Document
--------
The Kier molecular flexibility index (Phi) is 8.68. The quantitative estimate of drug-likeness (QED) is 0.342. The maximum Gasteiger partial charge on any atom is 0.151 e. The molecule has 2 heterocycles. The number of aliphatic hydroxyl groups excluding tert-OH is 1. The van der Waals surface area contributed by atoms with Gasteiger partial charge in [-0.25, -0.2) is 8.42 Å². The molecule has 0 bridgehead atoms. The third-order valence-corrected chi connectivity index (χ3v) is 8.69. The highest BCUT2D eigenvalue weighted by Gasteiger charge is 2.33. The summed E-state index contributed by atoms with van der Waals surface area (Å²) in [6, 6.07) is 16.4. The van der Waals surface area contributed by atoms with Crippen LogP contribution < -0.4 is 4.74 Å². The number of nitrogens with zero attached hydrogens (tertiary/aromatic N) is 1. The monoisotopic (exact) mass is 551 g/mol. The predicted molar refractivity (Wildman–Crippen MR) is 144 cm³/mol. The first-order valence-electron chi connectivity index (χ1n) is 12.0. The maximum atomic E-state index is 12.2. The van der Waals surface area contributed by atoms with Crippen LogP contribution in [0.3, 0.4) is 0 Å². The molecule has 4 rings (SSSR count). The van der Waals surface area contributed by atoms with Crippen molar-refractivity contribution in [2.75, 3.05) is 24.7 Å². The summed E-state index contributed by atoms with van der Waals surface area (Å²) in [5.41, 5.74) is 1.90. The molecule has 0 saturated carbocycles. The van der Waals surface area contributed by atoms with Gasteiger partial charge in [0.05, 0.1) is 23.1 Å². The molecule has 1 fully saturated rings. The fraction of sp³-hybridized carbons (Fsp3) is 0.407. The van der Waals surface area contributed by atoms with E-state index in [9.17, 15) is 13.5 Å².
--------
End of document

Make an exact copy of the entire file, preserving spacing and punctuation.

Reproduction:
The Kier molecular flexibility index (Phi) is 8.68. The quantitative estimate of drug-likeness (QED) is 0.342. The maximum Gasteiger partial charge on any atom is 0.151 e. The molecule has 2 heterocycles. The number of aliphatic hydroxyl groups excluding tert-OH is 1. The van der Waals surface area contributed by atoms with Gasteiger partial charge in [-0.25, -0.2) is 8.42 Å². The molecule has 0 bridgehead atoms. The third-order valence-corrected chi connectivity index (χ3v) is 8.69. The highest BCUT2D eigenvalue weighted by Gasteiger charge is 2.33. The summed E-state index contributed by atoms with van der Waals surface area (Å²) in [6, 6.07) is 16.4. The van der Waals surface area contributed by atoms with Crippen LogP contribution < -0.4 is 4.74 Å². The number of nitrogens with zero attached hydrogens (tertiary/aromatic N) is 1. The monoisotopic (exact) mass is 551 g/mol. The predicted molar refractivity (Wildman–Crippen MR) is 144 cm³/mol. The first-order valence-electron chi connectivity index (χ1n) is 12.0. The maximum atomic E-state index is 12.2. The van der Waals surface area contributed by atoms with Crippen LogP contribution in [0.3, 0.4) is 0 Å². The molecule has 4 rings (SSSR count). The van der Waals surface area contributed by atoms with Crippen molar-refractivity contribution in [2.75, 3.05) is 24.7 Å². The summed E-state index contributed by atoms with van der Waals surface area (Å²) in [5.41, 5.74) is 1.90. The molecule has 0 saturated carbocycles. The van der Waals surface area contributed by atoms with Gasteiger partial charge in [0.05, 0.1) is 23.1 Å². The molecule has 1 fully saturated rings. The fraction of sp³-hybridized carbons (Fsp3) is 0.407. The van der Waals surface area contributed by atoms with E-state index in [9.17, 15) is 13.5 Å².